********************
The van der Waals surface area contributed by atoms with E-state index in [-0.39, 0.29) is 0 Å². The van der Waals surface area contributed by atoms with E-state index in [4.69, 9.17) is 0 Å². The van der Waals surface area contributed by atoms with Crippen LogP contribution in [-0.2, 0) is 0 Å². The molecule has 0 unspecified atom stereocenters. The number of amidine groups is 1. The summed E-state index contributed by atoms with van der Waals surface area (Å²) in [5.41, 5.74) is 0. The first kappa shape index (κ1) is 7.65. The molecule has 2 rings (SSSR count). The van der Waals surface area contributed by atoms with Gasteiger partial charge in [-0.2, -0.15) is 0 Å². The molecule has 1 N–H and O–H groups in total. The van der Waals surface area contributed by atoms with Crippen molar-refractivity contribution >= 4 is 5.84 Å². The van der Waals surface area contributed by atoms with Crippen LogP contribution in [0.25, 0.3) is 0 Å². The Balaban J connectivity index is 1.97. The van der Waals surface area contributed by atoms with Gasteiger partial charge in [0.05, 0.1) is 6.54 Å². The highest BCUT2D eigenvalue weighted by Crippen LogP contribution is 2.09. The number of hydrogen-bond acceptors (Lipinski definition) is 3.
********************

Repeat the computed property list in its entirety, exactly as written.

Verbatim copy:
The van der Waals surface area contributed by atoms with E-state index in [-0.39, 0.29) is 0 Å². The van der Waals surface area contributed by atoms with E-state index in [4.69, 9.17) is 0 Å². The van der Waals surface area contributed by atoms with Crippen LogP contribution in [-0.2, 0) is 0 Å². The molecule has 0 unspecified atom stereocenters. The number of amidine groups is 1. The summed E-state index contributed by atoms with van der Waals surface area (Å²) in [5.41, 5.74) is 0. The first kappa shape index (κ1) is 7.65. The molecule has 2 rings (SSSR count). The van der Waals surface area contributed by atoms with Gasteiger partial charge in [-0.2, -0.15) is 0 Å². The molecule has 1 N–H and O–H groups in total. The van der Waals surface area contributed by atoms with Crippen molar-refractivity contribution >= 4 is 5.84 Å². The van der Waals surface area contributed by atoms with Crippen LogP contribution in [0.25, 0.3) is 0 Å². The Balaban J connectivity index is 1.97. The van der Waals surface area contributed by atoms with Gasteiger partial charge in [0.05, 0.1) is 6.54 Å². The highest BCUT2D eigenvalue weighted by Crippen LogP contribution is 2.09. The number of hydrogen-bond acceptors (Lipinski definition) is 3.